The clinical severity of acne vulgaris ranges, ranging from mild comedonal illness to severe hemorrhagic and ulcerative lesions that leave scars. Although having a family history increases the likelihood of getting acne, it’s unclear if heredity and clinical severity were related. For a study, researchers sought to investigate the heredity and natural course of severe acne with scarring in isotretinoin-treated individuals.

A total of 101 patients with severe acne with scarring, including acne conglobata and acne fulminans, were included in the study. The severity of their acne was assessed during interviews with all participants and adult family members, and a corresponding “historical” Investigator’s Global Assessment (hIGA) score (0 = clear, 1 = almost clear, 2 = mild, 3 = moderate, 4 = severe, 5 = very severe) was given. Based on each subject’s clinical assessment, study assessors conducted a “examination” known as an Investigator’s Global Assessment (eIGA) (0 = clear, 1 = practically clear, 2 = mild, 3 = moderate, 4 = severe, and 5 = extremely severe). A thorough pedigree and family history were recorded.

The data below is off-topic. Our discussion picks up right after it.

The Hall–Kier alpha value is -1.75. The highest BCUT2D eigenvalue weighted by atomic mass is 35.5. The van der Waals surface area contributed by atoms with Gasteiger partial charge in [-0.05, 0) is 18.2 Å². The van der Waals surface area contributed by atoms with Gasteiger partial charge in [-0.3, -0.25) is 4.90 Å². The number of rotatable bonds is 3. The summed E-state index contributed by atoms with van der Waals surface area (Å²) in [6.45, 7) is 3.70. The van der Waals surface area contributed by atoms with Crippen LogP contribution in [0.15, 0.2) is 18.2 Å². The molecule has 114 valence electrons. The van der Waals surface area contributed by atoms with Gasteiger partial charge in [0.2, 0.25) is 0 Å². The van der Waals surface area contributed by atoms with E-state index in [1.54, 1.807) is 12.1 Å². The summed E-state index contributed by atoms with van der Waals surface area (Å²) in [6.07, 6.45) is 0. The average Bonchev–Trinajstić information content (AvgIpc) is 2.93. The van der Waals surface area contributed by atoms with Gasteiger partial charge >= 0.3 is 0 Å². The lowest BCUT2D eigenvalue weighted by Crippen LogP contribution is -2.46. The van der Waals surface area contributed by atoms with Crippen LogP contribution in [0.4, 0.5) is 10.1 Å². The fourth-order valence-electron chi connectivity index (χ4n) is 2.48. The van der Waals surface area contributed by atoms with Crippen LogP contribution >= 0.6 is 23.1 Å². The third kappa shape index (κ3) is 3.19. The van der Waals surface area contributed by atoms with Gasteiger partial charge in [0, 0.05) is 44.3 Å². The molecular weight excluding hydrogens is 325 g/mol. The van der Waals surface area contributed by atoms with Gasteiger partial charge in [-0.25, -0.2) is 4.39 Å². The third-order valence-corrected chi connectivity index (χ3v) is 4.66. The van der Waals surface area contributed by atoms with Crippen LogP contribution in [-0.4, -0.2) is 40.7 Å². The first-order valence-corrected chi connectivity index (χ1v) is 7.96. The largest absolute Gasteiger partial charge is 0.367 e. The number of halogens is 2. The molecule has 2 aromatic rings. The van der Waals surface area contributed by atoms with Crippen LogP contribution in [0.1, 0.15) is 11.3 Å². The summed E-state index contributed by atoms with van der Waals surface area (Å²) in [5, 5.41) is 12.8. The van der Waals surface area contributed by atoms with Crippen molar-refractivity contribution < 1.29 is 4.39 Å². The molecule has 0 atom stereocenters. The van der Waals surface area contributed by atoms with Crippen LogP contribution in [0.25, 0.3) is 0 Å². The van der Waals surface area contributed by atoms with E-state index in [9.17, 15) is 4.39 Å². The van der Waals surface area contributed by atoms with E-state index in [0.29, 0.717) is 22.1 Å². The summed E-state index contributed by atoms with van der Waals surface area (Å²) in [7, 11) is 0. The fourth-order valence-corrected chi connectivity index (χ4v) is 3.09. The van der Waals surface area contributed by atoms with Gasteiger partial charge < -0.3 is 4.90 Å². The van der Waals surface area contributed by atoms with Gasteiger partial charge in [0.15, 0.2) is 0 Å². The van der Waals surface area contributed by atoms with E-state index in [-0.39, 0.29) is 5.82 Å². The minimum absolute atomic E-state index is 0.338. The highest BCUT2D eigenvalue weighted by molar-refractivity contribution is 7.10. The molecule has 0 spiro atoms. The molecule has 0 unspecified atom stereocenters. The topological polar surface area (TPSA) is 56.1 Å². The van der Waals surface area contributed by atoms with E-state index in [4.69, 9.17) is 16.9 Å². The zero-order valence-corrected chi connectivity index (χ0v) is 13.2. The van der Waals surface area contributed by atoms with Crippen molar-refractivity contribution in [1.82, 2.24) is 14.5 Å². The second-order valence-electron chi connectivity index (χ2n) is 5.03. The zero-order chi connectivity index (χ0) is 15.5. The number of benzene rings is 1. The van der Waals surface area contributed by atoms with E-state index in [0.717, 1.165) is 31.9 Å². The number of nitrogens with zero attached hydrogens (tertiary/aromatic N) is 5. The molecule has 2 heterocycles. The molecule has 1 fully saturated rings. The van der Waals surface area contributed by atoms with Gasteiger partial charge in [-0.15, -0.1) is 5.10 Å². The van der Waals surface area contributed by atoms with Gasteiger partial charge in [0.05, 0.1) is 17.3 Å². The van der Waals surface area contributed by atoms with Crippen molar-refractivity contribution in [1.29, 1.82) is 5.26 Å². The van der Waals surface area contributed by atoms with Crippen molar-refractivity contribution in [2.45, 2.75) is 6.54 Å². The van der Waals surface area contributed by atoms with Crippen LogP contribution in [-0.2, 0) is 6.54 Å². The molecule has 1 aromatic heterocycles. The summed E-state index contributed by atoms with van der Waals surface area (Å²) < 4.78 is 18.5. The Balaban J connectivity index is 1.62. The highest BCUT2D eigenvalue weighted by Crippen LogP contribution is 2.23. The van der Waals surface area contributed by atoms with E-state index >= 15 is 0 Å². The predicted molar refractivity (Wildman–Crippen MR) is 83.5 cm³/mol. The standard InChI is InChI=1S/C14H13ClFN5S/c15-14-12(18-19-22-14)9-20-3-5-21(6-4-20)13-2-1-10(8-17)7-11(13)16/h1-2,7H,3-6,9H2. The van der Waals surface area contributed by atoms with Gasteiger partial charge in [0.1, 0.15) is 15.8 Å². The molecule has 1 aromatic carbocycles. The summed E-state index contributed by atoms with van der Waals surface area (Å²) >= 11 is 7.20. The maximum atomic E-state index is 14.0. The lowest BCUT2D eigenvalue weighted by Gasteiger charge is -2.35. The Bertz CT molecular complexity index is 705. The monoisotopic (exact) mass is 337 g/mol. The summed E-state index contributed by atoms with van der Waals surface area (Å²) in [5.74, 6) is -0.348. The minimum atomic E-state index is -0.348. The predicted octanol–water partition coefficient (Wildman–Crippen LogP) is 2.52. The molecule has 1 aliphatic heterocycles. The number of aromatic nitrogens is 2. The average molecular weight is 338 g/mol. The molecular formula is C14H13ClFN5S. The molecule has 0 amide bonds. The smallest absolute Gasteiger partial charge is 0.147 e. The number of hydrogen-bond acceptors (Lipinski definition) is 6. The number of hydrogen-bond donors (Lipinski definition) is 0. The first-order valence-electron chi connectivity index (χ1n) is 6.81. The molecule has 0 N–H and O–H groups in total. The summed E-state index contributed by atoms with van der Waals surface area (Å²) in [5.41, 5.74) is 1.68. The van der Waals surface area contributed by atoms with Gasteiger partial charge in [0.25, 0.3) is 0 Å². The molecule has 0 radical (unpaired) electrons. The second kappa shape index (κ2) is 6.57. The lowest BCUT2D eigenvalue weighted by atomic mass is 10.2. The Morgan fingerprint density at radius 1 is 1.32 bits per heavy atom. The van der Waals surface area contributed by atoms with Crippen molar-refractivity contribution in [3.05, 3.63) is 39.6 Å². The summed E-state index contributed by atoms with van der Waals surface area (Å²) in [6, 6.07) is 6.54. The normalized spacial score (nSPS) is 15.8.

The majority of the individuals (44.5%) were Caucasian men (79.2%), who had taken doxycycline and/or minocycline (86.1%) in the past. The mean eIGA and hIGA scores were, respectively, 2.7 and 4.4. In addition, of the patients with hemorrhagic illness, 30% had at least one parent with moderate to severe acne. Of the individuals, 37.2% had one first-degree family with a history of moderate to severe acne with scarring.

The heritability of acne and the predictive relevance of a family history of moderate to severe illness was highlighted by the fact that severe types of acne frequently “cluster” in families.